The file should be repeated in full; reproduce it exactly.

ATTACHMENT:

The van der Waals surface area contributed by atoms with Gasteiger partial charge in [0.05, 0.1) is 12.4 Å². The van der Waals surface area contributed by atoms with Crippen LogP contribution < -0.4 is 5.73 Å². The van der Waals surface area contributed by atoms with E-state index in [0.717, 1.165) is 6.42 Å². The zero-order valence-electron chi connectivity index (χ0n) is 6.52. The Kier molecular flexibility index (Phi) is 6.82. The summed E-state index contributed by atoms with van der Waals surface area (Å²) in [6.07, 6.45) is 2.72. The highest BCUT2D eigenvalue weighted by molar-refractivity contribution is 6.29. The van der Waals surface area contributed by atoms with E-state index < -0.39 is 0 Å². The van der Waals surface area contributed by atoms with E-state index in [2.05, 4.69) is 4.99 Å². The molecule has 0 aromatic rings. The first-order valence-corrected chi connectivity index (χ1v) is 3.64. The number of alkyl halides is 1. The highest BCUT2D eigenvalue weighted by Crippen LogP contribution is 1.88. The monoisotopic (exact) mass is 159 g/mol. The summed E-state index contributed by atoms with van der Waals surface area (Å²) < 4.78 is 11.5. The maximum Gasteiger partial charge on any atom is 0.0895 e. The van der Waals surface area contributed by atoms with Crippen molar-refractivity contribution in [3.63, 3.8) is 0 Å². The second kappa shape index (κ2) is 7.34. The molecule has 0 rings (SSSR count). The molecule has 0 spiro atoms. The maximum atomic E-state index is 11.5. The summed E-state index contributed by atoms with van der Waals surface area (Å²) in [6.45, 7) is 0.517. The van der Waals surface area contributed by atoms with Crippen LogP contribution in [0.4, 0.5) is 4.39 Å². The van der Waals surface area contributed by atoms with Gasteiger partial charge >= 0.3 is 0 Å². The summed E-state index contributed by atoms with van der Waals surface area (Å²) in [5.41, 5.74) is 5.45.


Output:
The van der Waals surface area contributed by atoms with Gasteiger partial charge in [0.05, 0.1) is 12.4 Å². The van der Waals surface area contributed by atoms with Crippen LogP contribution < -0.4 is 5.73 Å². The van der Waals surface area contributed by atoms with E-state index in [0.717, 1.165) is 6.42 Å². The zero-order valence-electron chi connectivity index (χ0n) is 6.52. The Kier molecular flexibility index (Phi) is 6.82. The summed E-state index contributed by atoms with van der Waals surface area (Å²) in [6.07, 6.45) is 2.72. The highest BCUT2D eigenvalue weighted by molar-refractivity contribution is 6.29. The van der Waals surface area contributed by atoms with E-state index < -0.39 is 0 Å². The van der Waals surface area contributed by atoms with E-state index in [2.05, 4.69) is 4.99 Å². The molecule has 0 aromatic rings. The first-order valence-corrected chi connectivity index (χ1v) is 3.64. The number of alkyl halides is 1. The highest BCUT2D eigenvalue weighted by Crippen LogP contribution is 1.88. The monoisotopic (exact) mass is 159 g/mol. The summed E-state index contributed by atoms with van der Waals surface area (Å²) < 4.78 is 11.5. The maximum Gasteiger partial charge on any atom is 0.0895 e. The van der Waals surface area contributed by atoms with Crippen molar-refractivity contribution in [3.63, 3.8) is 0 Å². The second kappa shape index (κ2) is 7.34. The molecule has 0 rings (SSSR count). The molecule has 0 spiro atoms. The maximum atomic E-state index is 11.5. The summed E-state index contributed by atoms with van der Waals surface area (Å²) in [6.45, 7) is 0.517. The van der Waals surface area contributed by atoms with Crippen LogP contribution in [0.4, 0.5) is 4.39 Å². The van der Waals surface area contributed by atoms with Gasteiger partial charge >= 0.3 is 0 Å². The summed E-state index contributed by atoms with van der Waals surface area (Å²) in [5.41, 5.74) is 5.45.